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2007 Top Management & Performance Challenges

Issued on  | Posted on  | Report number: OIG-TMC-2007

Management Issue 1: Oversight of Medicare Part D

Management Challenge: The administration of Part D is dependent upon extensive coordination and information sharing among Federal and State Government agencies, drug plan sponsors, contractors, health care providers, and third party payers. CMS and drug plan sponsors share responsibility for protecting the Part D program from fraud, waste, and abuse. Payments to drug plan sponsors based on bids, risk adjustments, and reconciliations add to the complexities and challenges of the benefit. Preliminary estimates indicated that Part D sponsors owed Medicare more than $4 billion for plan year 2006, with 80 percent of sponsors owing money to Medicare. OIG also determined that CMS’s safeguard activities needed further development and application.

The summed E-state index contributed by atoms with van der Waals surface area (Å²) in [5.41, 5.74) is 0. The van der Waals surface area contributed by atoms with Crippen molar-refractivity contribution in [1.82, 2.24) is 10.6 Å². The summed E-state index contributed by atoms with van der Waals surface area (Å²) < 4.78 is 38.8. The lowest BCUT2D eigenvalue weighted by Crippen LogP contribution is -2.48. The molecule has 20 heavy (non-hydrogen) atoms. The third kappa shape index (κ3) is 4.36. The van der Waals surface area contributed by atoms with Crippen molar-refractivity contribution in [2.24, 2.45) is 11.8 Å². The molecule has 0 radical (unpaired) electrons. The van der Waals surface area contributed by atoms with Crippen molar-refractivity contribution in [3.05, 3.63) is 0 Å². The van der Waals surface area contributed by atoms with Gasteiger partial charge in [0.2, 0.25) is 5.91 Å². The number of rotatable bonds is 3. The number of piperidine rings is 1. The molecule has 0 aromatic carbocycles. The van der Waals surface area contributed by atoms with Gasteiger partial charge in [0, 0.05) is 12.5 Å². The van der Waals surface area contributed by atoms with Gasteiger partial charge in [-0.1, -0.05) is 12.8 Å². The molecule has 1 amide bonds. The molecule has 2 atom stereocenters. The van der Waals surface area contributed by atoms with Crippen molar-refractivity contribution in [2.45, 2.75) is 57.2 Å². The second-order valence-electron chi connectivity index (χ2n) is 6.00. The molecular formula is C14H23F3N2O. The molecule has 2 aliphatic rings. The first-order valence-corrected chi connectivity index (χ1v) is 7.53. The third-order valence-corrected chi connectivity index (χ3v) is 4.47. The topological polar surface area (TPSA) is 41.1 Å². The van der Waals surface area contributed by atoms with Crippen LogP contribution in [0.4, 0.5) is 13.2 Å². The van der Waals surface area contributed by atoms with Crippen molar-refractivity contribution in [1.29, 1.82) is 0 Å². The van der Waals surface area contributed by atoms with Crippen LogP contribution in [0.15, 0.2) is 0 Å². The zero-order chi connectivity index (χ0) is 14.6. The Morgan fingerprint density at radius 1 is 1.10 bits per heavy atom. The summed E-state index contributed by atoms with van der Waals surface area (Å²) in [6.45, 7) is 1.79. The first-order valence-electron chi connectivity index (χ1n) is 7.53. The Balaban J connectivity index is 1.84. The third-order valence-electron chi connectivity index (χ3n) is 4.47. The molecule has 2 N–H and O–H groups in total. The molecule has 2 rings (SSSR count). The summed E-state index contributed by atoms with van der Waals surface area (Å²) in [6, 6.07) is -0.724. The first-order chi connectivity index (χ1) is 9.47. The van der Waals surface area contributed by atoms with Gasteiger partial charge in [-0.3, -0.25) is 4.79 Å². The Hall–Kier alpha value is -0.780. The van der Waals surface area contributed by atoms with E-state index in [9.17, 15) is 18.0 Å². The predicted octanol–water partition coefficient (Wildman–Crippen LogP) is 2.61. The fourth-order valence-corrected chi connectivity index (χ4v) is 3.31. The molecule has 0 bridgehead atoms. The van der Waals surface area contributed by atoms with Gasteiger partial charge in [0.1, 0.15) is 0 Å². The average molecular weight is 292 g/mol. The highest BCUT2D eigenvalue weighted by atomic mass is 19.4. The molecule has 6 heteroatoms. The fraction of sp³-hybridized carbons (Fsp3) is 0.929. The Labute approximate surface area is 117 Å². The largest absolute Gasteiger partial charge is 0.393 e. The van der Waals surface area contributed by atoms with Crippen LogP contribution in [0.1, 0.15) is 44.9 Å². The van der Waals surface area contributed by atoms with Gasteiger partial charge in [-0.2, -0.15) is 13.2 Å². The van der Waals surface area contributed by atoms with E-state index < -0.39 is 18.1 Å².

Assessment of Progress: CMS has demonstrated progress in protecting Medicare Part D from fraud and abuse, but further implementation of safeguards is needed. CMS has noted several advances made in 2007 including progress towards commencing financial audits, commencement of routine Prescription Drug Plan (PDP) compliance audits, improvement in processing complaints timely, and updates to the Prescription Drug Benefit manual. CMS is also planning or implementing additional safeguard activities, including data monitoring, monitoring of compliance of drug plan sponsors, and education and guidance. Finally, CMS indicated that it anticipates that the variance between prospective and reconciled payments will decrease over time as program data becomes available to CMS and drug plan sponsors

Management Issue 2: Integrity of Medicare Payments